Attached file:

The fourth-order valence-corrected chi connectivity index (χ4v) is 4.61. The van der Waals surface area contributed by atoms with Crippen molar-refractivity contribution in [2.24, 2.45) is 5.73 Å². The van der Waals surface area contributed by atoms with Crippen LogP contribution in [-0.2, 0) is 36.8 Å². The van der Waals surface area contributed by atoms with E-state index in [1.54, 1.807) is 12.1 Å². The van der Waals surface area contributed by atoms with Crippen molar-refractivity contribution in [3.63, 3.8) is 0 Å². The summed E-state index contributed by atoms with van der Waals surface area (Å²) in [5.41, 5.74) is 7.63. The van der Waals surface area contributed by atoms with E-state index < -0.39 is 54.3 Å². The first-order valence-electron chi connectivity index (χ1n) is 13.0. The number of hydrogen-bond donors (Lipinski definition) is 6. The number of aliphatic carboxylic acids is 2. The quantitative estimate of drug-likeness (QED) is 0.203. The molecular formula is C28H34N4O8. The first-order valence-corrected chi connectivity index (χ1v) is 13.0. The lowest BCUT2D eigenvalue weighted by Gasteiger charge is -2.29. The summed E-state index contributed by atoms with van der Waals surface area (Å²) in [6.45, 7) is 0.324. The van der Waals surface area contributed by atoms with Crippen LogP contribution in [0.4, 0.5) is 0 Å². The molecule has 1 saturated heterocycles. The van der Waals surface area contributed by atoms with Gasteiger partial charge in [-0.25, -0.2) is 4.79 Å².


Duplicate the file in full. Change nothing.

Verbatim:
The fourth-order valence-corrected chi connectivity index (χ4v) is 4.61. The van der Waals surface area contributed by atoms with Crippen molar-refractivity contribution in [2.24, 2.45) is 5.73 Å². The van der Waals surface area contributed by atoms with Crippen LogP contribution in [-0.2, 0) is 36.8 Å². The van der Waals surface area contributed by atoms with E-state index in [1.54, 1.807) is 12.1 Å². The van der Waals surface area contributed by atoms with Crippen molar-refractivity contribution in [3.63, 3.8) is 0 Å². The summed E-state index contributed by atoms with van der Waals surface area (Å²) in [5.41, 5.74) is 7.63. The van der Waals surface area contributed by atoms with E-state index < -0.39 is 54.3 Å². The first-order valence-electron chi connectivity index (χ1n) is 13.0. The number of hydrogen-bond donors (Lipinski definition) is 6. The number of aliphatic carboxylic acids is 2. The quantitative estimate of drug-likeness (QED) is 0.203. The molecular formula is C28H34N4O8. The first-order valence-corrected chi connectivity index (χ1v) is 13.0. The lowest BCUT2D eigenvalue weighted by Gasteiger charge is -2.29. The summed E-state index contributed by atoms with van der Waals surface area (Å²) in [6.45, 7) is 0.324. The van der Waals surface area contributed by atoms with Crippen LogP contribution in [0.4, 0.5) is 0 Å². The molecule has 1 saturated heterocycles. The van der Waals surface area contributed by atoms with Gasteiger partial charge in [-0.25, -0.2) is 4.79 Å².